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What Is a Figure Eight Suture?

Equipment used to place and remove sutures.
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  • Written By: Misty Wiser
  • Edited By: Allegra J. Lingo
  • Last Modified Date: 03 July 2014
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A figure eight suture is a wound closure technique utilized in the repair of soft tissue. It is often used to quickly close open wounds that are bleeding heavily when there is not a visibly damaged blood vessel. When two or more layers of muscle are torn or injured, the figure eight suture method joins both layers with one stitching process, promoting a faster healing period. It may be used to repair a torn rectal sphincter or vaginal mucosa after childbirth because the figure eight stitch is less likely to pull at the delicate tissue throughout recovery.

In the figure eight suture technique, the needle is inserted into the tissue from the same direction each time it is passed through the wound. First, the surgeon will identify the deepest area of damage and insert the needle through the tissue. The suture thread is then advanced through the most superficial layer of tissue on the other side of the wound. This process continues until the wound is closed and all bleeding has stopped.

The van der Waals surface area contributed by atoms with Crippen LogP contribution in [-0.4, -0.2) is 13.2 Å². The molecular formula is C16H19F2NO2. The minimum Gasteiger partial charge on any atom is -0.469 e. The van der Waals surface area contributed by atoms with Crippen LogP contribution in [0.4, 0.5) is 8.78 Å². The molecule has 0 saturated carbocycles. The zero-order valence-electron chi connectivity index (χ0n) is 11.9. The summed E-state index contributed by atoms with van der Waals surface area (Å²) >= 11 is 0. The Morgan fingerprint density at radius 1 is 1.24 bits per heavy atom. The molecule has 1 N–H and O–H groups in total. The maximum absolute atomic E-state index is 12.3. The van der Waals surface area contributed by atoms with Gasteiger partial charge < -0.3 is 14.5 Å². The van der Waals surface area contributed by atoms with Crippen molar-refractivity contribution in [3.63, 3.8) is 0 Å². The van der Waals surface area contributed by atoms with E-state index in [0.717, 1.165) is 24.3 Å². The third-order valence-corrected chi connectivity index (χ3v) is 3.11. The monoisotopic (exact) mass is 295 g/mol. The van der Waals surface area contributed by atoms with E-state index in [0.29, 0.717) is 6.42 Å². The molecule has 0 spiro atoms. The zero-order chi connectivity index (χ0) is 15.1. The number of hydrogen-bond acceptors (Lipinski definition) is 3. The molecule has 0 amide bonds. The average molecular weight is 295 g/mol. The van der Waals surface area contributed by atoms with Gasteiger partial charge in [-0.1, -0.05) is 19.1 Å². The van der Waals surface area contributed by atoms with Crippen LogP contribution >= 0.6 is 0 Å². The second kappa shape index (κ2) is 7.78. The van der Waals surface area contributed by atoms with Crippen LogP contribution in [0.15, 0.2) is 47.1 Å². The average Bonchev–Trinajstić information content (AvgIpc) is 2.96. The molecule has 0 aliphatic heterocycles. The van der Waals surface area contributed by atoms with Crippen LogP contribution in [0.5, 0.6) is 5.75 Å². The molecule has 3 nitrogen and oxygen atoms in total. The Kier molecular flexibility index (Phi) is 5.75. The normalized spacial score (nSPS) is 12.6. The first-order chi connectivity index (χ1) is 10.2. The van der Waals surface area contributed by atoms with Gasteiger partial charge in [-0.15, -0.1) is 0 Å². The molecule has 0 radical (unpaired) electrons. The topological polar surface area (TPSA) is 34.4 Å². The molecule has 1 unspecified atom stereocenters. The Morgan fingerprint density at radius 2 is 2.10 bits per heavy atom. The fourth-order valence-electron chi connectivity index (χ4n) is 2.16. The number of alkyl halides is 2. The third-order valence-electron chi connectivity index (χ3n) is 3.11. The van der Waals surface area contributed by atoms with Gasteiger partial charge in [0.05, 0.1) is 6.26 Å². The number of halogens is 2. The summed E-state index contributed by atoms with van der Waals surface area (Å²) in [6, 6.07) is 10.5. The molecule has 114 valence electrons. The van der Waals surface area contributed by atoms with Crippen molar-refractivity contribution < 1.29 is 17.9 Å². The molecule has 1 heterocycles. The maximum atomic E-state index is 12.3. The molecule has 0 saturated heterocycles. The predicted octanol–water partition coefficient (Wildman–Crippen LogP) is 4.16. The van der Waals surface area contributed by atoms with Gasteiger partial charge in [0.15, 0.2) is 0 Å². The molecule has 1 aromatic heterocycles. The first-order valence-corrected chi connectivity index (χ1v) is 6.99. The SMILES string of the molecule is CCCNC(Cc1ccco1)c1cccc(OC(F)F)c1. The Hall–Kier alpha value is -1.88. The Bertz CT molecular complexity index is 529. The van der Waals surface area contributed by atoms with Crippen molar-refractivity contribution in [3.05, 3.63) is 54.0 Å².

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A figure eight suture may be used to repair a tibial eminence fracture that can occur from abnormally high tension on the anterior cruciate ligament (ACL) of the knee. Most fractures of this type occur between the ages of eight and 14, when the skeleton is still immature. The surgeon will use a figure eight suture to reduce and fixate the fracture. Knee injuries treated with this type of suture are more likely to have full range of motion restored after physical rehabilitation has been completed.

This type of suture may be used to connect two pieces of the intestines during a surgical procedure called gastrointestinal anastomosis (GIA). A continuous figure eight suture is used along the transmural inner layer of the intestine, and another line of sutures may be placed immediately after the first. The second seromuscular layer is attached with an interrupted suture pattern.

A person diagnosed with diverticulitis or someone who needs an intestinal bypass due to the formation of a tumor or strangulated hernia may need to undergo GIA to restore normal intestinal functionality. The figure eight stitch is preferred for this procedure because of its haemostatic properties, and its ability to create a fluid-tight seal when connecting the two parts of the intestine. Patients that undergo GIA using the combination of the figure eight stitch and the intermittent suture have less incidence of bowel leakage following the operation. The use of continuous figure eight suturing methods result in less strangulation of the intestinal tissue and helps to prevent the formation of necrotic tissue in the healing wound.

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